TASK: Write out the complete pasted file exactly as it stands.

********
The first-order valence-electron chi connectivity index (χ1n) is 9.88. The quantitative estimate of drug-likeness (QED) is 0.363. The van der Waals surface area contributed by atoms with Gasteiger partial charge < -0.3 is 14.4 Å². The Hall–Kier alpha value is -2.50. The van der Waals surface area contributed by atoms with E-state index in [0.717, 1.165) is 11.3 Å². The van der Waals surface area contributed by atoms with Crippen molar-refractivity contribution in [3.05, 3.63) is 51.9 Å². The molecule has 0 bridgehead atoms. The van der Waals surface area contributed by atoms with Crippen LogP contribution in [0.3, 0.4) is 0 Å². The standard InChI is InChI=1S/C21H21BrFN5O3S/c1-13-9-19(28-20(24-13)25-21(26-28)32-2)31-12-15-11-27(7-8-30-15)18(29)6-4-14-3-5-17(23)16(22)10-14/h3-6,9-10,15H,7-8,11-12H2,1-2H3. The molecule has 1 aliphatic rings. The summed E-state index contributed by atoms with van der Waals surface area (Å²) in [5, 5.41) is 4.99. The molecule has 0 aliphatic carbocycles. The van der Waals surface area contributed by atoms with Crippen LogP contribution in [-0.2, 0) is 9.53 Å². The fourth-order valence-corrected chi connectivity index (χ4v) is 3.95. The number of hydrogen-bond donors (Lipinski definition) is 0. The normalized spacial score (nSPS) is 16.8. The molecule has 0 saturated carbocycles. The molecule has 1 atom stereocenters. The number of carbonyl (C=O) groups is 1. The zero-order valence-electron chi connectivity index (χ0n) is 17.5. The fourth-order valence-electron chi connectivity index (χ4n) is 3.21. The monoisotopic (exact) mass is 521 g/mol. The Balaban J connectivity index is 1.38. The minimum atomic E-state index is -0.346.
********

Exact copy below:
The first-order valence-electron chi connectivity index (χ1n) is 9.88. The quantitative estimate of drug-likeness (QED) is 0.363. The van der Waals surface area contributed by atoms with Gasteiger partial charge < -0.3 is 14.4 Å². The Hall–Kier alpha value is -2.50. The van der Waals surface area contributed by atoms with E-state index in [0.717, 1.165) is 11.3 Å². The van der Waals surface area contributed by atoms with Crippen molar-refractivity contribution in [3.05, 3.63) is 51.9 Å². The molecule has 0 bridgehead atoms. The van der Waals surface area contributed by atoms with Crippen LogP contribution in [0.3, 0.4) is 0 Å². The standard InChI is InChI=1S/C21H21BrFN5O3S/c1-13-9-19(28-20(24-13)25-21(26-28)32-2)31-12-15-11-27(7-8-30-15)18(29)6-4-14-3-5-17(23)16(22)10-14/h3-6,9-10,15H,7-8,11-12H2,1-2H3. The molecule has 1 aliphatic rings. The summed E-state index contributed by atoms with van der Waals surface area (Å²) in [5, 5.41) is 4.99. The molecule has 0 aliphatic carbocycles. The van der Waals surface area contributed by atoms with Crippen LogP contribution in [-0.2, 0) is 9.53 Å². The fourth-order valence-corrected chi connectivity index (χ4v) is 3.95. The number of hydrogen-bond donors (Lipinski definition) is 0. The normalized spacial score (nSPS) is 16.8. The molecule has 0 saturated carbocycles. The molecule has 1 atom stereocenters. The number of carbonyl (C=O) groups is 1. The zero-order valence-electron chi connectivity index (χ0n) is 17.5. The fourth-order valence-electron chi connectivity index (χ4n) is 3.21. The monoisotopic (exact) mass is 521 g/mol. The Balaban J connectivity index is 1.38. The minimum atomic E-state index is -0.346.